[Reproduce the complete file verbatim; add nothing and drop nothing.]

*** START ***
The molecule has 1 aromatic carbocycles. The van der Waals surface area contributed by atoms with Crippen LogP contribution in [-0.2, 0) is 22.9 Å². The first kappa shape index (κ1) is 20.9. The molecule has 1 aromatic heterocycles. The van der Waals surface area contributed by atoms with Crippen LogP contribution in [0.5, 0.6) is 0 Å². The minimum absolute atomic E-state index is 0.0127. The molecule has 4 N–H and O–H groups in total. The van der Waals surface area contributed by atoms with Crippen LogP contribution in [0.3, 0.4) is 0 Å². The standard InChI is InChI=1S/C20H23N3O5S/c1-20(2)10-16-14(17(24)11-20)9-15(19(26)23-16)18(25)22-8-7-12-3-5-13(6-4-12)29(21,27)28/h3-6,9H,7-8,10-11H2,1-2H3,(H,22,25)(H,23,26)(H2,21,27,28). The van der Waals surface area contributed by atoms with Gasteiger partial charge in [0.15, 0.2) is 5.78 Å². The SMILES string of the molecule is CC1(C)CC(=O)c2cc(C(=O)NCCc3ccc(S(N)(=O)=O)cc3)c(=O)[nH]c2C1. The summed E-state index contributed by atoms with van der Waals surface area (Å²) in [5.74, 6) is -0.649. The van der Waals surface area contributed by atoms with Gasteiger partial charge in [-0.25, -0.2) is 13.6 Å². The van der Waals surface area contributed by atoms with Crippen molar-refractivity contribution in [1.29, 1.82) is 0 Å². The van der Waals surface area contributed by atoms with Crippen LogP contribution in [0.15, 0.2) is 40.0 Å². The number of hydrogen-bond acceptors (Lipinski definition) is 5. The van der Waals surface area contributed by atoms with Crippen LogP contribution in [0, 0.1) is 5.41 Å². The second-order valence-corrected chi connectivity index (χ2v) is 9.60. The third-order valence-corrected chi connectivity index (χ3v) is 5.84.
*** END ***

The molecule has 1 aromatic carbocycles. The van der Waals surface area contributed by atoms with Crippen LogP contribution in [-0.2, 0) is 22.9 Å². The first kappa shape index (κ1) is 20.9. The molecule has 1 aromatic heterocycles. The van der Waals surface area contributed by atoms with Crippen LogP contribution in [0.5, 0.6) is 0 Å². The minimum absolute atomic E-state index is 0.0127. The molecule has 4 N–H and O–H groups in total. The van der Waals surface area contributed by atoms with Crippen LogP contribution in [0.3, 0.4) is 0 Å². The standard InChI is InChI=1S/C20H23N3O5S/c1-20(2)10-16-14(17(24)11-20)9-15(19(26)23-16)18(25)22-8-7-12-3-5-13(6-4-12)29(21,27)28/h3-6,9H,7-8,10-11H2,1-2H3,(H,22,25)(H,23,26)(H2,21,27,28). The van der Waals surface area contributed by atoms with Gasteiger partial charge in [0.15, 0.2) is 5.78 Å². The SMILES string of the molecule is CC1(C)CC(=O)c2cc(C(=O)NCCc3ccc(S(N)(=O)=O)cc3)c(=O)[nH]c2C1. The summed E-state index contributed by atoms with van der Waals surface area (Å²) in [5.74, 6) is -0.649. The van der Waals surface area contributed by atoms with Gasteiger partial charge in [-0.25, -0.2) is 13.6 Å². The van der Waals surface area contributed by atoms with Crippen molar-refractivity contribution in [1.29, 1.82) is 0 Å². The van der Waals surface area contributed by atoms with Crippen LogP contribution in [0.15, 0.2) is 40.0 Å². The number of hydrogen-bond acceptors (Lipinski definition) is 5. The van der Waals surface area contributed by atoms with Crippen LogP contribution in [0, 0.1) is 5.41 Å². The second-order valence-corrected chi connectivity index (χ2v) is 9.60. The third-order valence-corrected chi connectivity index (χ3v) is 5.84.